This pollution study revolutionizes the understanding of lung cancer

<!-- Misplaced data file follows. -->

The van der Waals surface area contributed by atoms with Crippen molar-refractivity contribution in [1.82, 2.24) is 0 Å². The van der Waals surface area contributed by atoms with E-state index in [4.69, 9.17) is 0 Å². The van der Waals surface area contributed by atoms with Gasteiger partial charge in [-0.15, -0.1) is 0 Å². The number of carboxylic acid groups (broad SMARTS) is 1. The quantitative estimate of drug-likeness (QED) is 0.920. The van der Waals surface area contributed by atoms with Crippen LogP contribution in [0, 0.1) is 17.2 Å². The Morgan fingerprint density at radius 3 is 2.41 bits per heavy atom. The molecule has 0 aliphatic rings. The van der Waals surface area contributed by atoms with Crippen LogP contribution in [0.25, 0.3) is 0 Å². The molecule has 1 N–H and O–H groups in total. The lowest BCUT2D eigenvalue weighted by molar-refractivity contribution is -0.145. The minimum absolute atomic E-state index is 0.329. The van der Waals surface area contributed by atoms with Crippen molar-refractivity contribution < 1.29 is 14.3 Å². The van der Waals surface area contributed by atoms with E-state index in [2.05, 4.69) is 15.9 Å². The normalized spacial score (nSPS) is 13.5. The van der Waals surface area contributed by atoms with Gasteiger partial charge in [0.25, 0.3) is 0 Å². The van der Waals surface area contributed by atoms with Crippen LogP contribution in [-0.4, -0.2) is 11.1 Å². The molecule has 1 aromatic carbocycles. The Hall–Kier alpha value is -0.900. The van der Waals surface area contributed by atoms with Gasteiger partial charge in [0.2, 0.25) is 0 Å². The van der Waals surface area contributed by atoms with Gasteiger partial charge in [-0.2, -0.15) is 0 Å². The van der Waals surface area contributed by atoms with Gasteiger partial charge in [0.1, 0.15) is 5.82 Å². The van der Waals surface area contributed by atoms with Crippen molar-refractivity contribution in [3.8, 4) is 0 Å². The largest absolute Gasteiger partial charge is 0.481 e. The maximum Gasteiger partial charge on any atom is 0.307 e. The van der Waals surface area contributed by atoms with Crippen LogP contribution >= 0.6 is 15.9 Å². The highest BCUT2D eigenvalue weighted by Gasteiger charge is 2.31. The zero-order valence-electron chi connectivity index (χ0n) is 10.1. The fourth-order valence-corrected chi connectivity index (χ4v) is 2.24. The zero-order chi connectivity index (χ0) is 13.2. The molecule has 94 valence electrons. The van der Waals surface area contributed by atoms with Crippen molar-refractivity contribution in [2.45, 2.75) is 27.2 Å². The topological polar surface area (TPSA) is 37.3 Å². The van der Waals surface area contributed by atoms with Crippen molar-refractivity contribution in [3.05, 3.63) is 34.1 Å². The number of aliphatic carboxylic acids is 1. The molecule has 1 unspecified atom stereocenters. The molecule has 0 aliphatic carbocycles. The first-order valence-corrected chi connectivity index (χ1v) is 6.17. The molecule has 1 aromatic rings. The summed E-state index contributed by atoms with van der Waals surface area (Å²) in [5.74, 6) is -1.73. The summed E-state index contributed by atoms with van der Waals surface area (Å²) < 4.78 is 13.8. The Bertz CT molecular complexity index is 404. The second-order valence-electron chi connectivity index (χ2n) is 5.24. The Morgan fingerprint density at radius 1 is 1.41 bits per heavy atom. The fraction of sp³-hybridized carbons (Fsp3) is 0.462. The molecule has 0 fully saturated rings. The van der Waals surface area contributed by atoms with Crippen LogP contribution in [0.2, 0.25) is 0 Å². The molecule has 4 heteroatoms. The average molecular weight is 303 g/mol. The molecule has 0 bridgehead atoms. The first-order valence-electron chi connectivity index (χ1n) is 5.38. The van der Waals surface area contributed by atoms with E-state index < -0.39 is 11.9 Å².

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warodom changyencham/Getty Images Asian doctors speculate on X-ray images of lung patients infected with the corona virus. warodom changyencham / Getty Images Illustrative image showing an x-ray of a lung. HEALTH: As a ‘hidden killer’, air pollutants can cause lung cancer in non-smokers through a mechanism presented this Saturday 10 September in a study, which marks a ‘major step for science and society’ , according to experts. Already implicated in climate change, fine particles – less than 2.5 microns, about the diameter of a hair – are responsible for cancerous changes in the cells of the respiratory tract, according to scientists from the ‘Francis-Crick Institute and University College London. Present in exhaust gases, in the dust of vehicle brakes or in the fumes of fossil fuels, fine particles are “a hidden killer”, he told AFP Charles Swanton, of the Francis-Crick Institute, responsible for the research. , at the annual congress of the European Society of Medical Oncology, which takes place until September 13, in Paris. Although it has been some time suspected air pollution, “we weren’t sure if this pollution directly caused lung cancer, or how,” Professor Swanton explained. For the first time, researchers explored data from more than 460,000 residents of England, South Korea and Taiwan and showed that exposure to increasing concentrations of fine particles was linked to an increased risk of lung cancer. When and how lung cancer is triggered The main discovery is the mechanism by which these pollutants can trigger lung cancer in non-smokers. Using laboratory studies with mice, the researchers showed that the particles caused changes in two genes (EGFR and KRAS), already linked to lung cancer. They then analyzed nearly 250 samples of healthy human lung tissue, never exposed to tobacco carcinogens or heavy pollution. Mutations in the EGFR gene appeared in 18% of the samples, alterations in KRAS in 33%. “On their own, these mutations probably aren’t enough to cause cancer. But when you expose a cell to pollution, it’s likely to stimulate some sort of ‘inflammatory’ reaction, and if ‘the cell harbors a mutation, it will form cancer,” summarizes Professor Swanton. It is about “deciphering the biological mechanism of what was an enigma” but “quite confusing”, admits this medical director of Cancer Research UK, the main funder of the study. Traditionally, it is thought that exposure to carcinogens, such as cigarette smoke or pollution, caused genetic mutations in cells, making them cancerous and causing them to proliferate.For Suzette Delaloge, director of the cancer prevention program cancer at the Institut Gustave-Roussy, “it’s quite revolutionary because we had virtually no demonstration before of this alternative carcinogenesis.” “This study is quite an important step for science, and also for society, I hope,” he tell the ‘AFP this oncologist, responsible for debating the study at the congress. “This opens a great door to knowledge but also to prevention.” The next step will be to “understand why certain altered lung cells become cancerous after exposure to pollutants,” according to Professor Swanton. Air pollution worries everyone This study confirms that reducing air pollution is also crucial for health, several researchers insist. “We have a choice to smoke or not, but not the air we breathe. As probably five times more people are exposed to unhealthy levels of pollution than tobacco, this is a major global problem,” said the professor Swanton. More than 90% of the world’s population is exposed to what the WHO considers excessive levels of fine particulate pollutants. This research also gives hope for new approaches to prevention and treatment. To detect and prevent, Suzette Delaloge studies several ways but “not for tomorrow”: “personal assessment of our exposure to pollutants”, detection – not yet possible – of the EGFR genetic mutation, etc. According to Tony Mok of the University of Hong Kong, quoted in an ESMO press release, this research, “as intriguing as it is promising,” “allows us to consider one day looking for precancerous lesions in the lungs using imaging and then trying to treat them with drugs like interleukin-1 inhibitors?”. Professor Swanton imagines “what molecular cancer prevention could be in the future, with a pill, perhaps every day, to reduce the risk of cancer in high-risk areas.” See also at The HuffPost: You cannot view this content because you have declined cookies associated with third-party content. If you want to see this content, you can change your preferences.
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